Now that we have translated a bipartite graph into a network, we need to address the correspondence between matchings and network flows. To turn a matching \(M\) into a network flow, we start by placing one unit of flow on the edges of the matching. To have a valid flow, we must also place one unit of flow on the edges from \(S\) to the vertices of \(V_1\) saturated by \(M\text{.}\) Since each of these vertices is incident with a single edge of \(M\text{,}\) the flow out of each of them is \(1\text{,}\) matching the flow in. Similarly, routing one unit of flow to \(T\) from each of the vertices of \(V_2\) saturated by \(M\) takes care of the conservation laws for the remaining vertices. To go the other direction, simply note that the full edges from \(V_1\) to \(V_2\) in an integer-valued flow is a matching. Thus, we can find a maximum matching from \(V_1\) to \(V_2\) by simply running the labeling algorithm on the associated network in order to find a maximum flow.

In Figure 14.5, we show thick edges to show the edges with flow \(1\) in the flow corresponding to our guess at a matching from Figure 14.3.

With priority sequence \(S,T,x_1,x_2,\dots,x_6,y_1,y_2,\dots,y_7\) replacing our usual pseudo-alphabetic order, the labeling algorithm produces the labels shown below.

and then halts. Thus, the flow in Figure 14.6 is a maximum flow.

Now that we know we have a maximum flow, we’d like to be able to argue that the matching we’ve found is also maximum. After all, the boss isn’t going to be happy if he later finds out that this fancy algorithm you claimed gave an optimal assignment of jobs to workers left the fifth worker (\(x_5\)) without a job when all six of them could have been put to work. Let’s take a look at which vertices were labeled by the Ford-Fulkerson labeling algorithm on the last run. There were three vertices (\(x_3\text{,}\)\(x_4\text{,}\) and \(x_5\)) from \(V_1\) labeled, while there were only two vertices (\(y_4\) and \(y_5\)) from \(V_2\) labeled. Notice that \(y_4\) and \(y_5\) are the only vertices that are neighbors of \(x_3\text{,}\)\(x_4\text{,}\) or \(x_5\) in \(\bfG\text{.}\) Thus, no matter how we choose the matching edges from \(\{x_3,x_4,x_5\}\text{,}\) one of these vertices will be left unsaturated. Therefore, one of the workers must go without a job assignment. (In our example, it’s the fifth, but it’s possible to choose different edges for the matching so another one of them is left without a task.)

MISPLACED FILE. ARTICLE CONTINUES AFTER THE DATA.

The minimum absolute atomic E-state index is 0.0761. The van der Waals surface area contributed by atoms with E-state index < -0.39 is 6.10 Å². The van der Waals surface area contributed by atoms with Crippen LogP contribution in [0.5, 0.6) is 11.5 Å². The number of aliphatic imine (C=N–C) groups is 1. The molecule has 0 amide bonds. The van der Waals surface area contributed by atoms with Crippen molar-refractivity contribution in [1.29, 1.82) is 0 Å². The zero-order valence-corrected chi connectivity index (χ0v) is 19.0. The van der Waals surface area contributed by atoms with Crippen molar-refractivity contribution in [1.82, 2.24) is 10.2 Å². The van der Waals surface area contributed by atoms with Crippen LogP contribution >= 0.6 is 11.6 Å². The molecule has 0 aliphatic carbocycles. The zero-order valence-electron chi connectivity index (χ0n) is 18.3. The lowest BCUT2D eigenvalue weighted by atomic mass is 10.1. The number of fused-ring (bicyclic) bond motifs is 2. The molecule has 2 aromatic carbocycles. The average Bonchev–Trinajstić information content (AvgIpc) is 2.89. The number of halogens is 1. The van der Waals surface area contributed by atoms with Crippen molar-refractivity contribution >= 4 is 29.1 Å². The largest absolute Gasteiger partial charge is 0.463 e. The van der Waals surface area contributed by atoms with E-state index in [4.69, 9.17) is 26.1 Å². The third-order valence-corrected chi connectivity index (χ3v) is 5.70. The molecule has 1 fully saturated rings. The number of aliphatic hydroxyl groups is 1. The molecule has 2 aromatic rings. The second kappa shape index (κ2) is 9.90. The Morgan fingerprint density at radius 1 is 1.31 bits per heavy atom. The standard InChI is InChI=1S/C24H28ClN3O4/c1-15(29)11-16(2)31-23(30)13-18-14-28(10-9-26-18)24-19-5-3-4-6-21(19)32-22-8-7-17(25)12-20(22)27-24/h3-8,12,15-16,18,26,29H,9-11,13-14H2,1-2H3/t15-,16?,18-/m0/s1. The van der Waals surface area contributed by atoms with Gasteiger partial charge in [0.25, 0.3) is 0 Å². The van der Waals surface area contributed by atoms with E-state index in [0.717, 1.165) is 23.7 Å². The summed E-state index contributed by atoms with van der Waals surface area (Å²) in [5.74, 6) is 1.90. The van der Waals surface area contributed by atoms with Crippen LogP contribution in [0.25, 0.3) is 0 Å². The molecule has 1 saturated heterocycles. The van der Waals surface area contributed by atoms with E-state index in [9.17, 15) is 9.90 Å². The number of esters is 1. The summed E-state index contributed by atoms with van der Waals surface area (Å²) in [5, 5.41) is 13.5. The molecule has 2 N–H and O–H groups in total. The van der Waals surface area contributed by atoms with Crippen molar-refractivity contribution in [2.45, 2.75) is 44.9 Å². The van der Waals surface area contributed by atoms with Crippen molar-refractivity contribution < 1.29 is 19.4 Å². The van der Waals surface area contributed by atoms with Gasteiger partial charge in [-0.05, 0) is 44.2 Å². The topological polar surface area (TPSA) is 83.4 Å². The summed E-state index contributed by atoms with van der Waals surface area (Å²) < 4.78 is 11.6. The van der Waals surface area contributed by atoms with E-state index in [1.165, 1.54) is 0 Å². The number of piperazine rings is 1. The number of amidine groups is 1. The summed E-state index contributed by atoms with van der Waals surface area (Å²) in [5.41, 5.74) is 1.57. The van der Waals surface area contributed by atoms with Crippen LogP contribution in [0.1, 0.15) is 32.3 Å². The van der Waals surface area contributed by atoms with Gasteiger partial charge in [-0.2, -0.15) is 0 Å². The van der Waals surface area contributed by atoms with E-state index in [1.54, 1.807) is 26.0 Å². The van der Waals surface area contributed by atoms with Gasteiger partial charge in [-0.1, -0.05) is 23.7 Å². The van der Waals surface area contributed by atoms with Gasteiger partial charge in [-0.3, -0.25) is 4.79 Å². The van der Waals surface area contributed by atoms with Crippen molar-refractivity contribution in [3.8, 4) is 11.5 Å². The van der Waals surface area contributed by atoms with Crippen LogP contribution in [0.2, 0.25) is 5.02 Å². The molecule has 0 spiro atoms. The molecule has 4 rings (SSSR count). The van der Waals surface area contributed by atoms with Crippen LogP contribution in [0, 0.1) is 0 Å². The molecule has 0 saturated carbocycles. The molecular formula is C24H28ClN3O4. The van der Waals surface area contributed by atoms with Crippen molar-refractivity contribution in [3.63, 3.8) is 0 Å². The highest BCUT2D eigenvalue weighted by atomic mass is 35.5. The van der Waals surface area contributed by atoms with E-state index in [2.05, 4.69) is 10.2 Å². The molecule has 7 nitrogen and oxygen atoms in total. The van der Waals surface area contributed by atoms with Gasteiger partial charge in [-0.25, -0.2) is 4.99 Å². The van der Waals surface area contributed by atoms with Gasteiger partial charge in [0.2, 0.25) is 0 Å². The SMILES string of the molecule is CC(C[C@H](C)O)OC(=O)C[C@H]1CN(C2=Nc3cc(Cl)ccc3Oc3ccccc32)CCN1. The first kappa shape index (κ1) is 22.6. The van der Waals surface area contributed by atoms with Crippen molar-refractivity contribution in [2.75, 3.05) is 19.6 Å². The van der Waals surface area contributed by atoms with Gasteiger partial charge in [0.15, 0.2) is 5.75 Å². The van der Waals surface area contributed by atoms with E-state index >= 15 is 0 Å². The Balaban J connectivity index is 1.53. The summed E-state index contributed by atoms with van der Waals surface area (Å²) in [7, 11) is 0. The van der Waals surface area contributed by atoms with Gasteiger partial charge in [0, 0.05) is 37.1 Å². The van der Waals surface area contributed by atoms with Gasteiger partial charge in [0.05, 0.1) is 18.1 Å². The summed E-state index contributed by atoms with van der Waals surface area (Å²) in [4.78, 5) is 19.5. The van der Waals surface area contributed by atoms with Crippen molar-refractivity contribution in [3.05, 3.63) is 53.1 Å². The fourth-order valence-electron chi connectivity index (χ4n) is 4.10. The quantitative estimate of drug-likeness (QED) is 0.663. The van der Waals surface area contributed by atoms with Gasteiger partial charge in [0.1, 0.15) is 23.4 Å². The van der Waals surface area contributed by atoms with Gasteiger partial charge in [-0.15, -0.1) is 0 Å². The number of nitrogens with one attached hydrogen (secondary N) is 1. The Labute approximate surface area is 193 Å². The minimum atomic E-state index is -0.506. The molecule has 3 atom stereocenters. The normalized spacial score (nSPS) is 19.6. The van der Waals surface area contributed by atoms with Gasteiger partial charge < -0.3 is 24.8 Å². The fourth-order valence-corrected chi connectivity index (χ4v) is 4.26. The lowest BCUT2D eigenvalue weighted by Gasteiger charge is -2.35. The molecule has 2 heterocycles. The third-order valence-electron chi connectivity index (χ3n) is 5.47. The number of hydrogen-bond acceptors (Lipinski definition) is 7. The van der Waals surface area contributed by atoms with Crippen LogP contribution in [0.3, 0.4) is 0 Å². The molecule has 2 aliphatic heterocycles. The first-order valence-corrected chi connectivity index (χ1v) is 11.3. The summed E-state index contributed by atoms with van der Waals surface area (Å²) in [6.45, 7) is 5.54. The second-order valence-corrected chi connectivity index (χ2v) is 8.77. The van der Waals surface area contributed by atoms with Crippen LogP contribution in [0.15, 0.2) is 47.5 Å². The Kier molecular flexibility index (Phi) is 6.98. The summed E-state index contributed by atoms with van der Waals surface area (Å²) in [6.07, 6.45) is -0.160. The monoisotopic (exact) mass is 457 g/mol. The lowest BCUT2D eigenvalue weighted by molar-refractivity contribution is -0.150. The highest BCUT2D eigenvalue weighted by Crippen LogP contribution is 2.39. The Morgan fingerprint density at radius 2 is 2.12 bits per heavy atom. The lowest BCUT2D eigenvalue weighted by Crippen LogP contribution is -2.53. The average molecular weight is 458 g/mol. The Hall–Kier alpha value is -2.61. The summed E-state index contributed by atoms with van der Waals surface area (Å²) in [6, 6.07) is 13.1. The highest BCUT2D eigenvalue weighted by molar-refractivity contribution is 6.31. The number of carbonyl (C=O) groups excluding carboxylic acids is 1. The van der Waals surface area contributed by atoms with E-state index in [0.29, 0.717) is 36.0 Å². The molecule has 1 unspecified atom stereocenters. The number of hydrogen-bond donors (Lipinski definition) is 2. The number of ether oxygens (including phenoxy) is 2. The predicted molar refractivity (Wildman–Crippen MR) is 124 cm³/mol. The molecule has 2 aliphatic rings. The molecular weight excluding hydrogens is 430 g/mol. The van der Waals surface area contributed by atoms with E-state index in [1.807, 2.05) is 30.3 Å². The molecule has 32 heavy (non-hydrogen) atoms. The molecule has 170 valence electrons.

The phenomenon we’ve just observed is not unique to our example. In fact, in every bipartite graph \(\GVE\) with \(V=V_1\cup V_2\) in which we cannot find a matching that saturates all the vertices of \(V\text{,}\) we will find a similar configuration. This is a famous theorem of Hall, which we state below.

Theorem14.7.Hall’s Theorem.

Let \(\GVE\) be a bipartite graph with \(V=V_1\cup V_2\text{.}\) There is a matching which saturates all vertices of \(V_1\) if and only if for every subset \(A\subseteq V_1\text{,}\) the set \(N\subseteq V\) of neighbors of the vertices in \(A\) satisfies \(|N|\geq |A|\text{.}\)